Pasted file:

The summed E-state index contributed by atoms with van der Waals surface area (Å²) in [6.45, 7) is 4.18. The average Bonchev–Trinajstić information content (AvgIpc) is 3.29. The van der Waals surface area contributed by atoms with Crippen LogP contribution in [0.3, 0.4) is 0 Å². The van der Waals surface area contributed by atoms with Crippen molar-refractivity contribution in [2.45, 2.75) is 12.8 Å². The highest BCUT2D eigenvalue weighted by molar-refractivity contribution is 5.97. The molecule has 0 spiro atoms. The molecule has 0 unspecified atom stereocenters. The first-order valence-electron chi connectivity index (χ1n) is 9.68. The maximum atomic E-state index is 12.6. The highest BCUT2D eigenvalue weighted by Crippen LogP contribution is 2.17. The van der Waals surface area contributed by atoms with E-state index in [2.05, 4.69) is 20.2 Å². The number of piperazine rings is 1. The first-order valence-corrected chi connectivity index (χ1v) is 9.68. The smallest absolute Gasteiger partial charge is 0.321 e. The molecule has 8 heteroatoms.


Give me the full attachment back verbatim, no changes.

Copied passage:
The summed E-state index contributed by atoms with van der Waals surface area (Å²) in [6.45, 7) is 4.18. The average Bonchev–Trinajstić information content (AvgIpc) is 3.29. The van der Waals surface area contributed by atoms with Crippen LogP contribution in [0.3, 0.4) is 0 Å². The van der Waals surface area contributed by atoms with Crippen molar-refractivity contribution in [2.45, 2.75) is 12.8 Å². The highest BCUT2D eigenvalue weighted by molar-refractivity contribution is 5.97. The molecule has 0 spiro atoms. The molecule has 0 unspecified atom stereocenters. The first-order valence-electron chi connectivity index (χ1n) is 9.68. The maximum atomic E-state index is 12.6. The highest BCUT2D eigenvalue weighted by Crippen LogP contribution is 2.17. The van der Waals surface area contributed by atoms with E-state index in [2.05, 4.69) is 20.2 Å². The number of piperazine rings is 1. The first-order valence-corrected chi connectivity index (χ1v) is 9.68. The smallest absolute Gasteiger partial charge is 0.321 e. The molecule has 8 heteroatoms.